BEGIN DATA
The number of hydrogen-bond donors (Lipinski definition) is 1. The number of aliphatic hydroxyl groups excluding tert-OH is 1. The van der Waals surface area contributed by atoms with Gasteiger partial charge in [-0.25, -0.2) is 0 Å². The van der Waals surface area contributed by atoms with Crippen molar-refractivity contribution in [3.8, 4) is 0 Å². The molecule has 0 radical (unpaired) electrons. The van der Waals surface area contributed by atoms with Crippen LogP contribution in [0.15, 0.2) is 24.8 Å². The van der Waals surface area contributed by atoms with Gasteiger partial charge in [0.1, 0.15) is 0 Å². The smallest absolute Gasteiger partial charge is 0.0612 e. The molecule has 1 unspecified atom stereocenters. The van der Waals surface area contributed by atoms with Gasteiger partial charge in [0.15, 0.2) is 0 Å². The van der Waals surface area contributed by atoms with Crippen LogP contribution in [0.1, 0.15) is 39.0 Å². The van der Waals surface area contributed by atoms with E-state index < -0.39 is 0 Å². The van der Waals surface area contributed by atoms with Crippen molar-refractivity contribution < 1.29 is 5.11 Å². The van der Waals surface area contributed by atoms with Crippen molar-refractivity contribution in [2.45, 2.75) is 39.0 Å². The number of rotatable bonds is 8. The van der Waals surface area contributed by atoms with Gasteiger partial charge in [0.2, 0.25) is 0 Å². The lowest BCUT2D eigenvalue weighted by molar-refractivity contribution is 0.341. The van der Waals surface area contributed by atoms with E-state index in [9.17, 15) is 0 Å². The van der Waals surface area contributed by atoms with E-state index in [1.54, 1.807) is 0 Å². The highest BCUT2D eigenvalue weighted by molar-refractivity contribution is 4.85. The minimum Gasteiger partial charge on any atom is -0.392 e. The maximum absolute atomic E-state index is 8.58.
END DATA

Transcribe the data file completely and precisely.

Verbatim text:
The number of hydrogen-bond donors (Lipinski definition) is 1. The number of aliphatic hydroxyl groups excluding tert-OH is 1. The van der Waals surface area contributed by atoms with Gasteiger partial charge in [-0.25, -0.2) is 0 Å². The van der Waals surface area contributed by atoms with Crippen molar-refractivity contribution in [3.8, 4) is 0 Å². The molecule has 0 radical (unpaired) electrons. The van der Waals surface area contributed by atoms with Crippen LogP contribution in [0.15, 0.2) is 24.8 Å². The van der Waals surface area contributed by atoms with Gasteiger partial charge in [0.1, 0.15) is 0 Å². The smallest absolute Gasteiger partial charge is 0.0612 e. The molecule has 1 unspecified atom stereocenters. The van der Waals surface area contributed by atoms with Gasteiger partial charge in [0.15, 0.2) is 0 Å². The van der Waals surface area contributed by atoms with Crippen LogP contribution in [0.1, 0.15) is 39.0 Å². The van der Waals surface area contributed by atoms with E-state index < -0.39 is 0 Å². The van der Waals surface area contributed by atoms with Crippen molar-refractivity contribution < 1.29 is 5.11 Å². The van der Waals surface area contributed by atoms with Crippen molar-refractivity contribution in [2.45, 2.75) is 39.0 Å². The number of rotatable bonds is 8. The van der Waals surface area contributed by atoms with Gasteiger partial charge in [0.2, 0.25) is 0 Å². The lowest BCUT2D eigenvalue weighted by molar-refractivity contribution is 0.341. The van der Waals surface area contributed by atoms with E-state index in [9.17, 15) is 0 Å². The van der Waals surface area contributed by atoms with E-state index in [1.54, 1.807) is 0 Å². The highest BCUT2D eigenvalue weighted by molar-refractivity contribution is 4.85. The minimum Gasteiger partial charge on any atom is -0.392 e. The maximum absolute atomic E-state index is 8.58.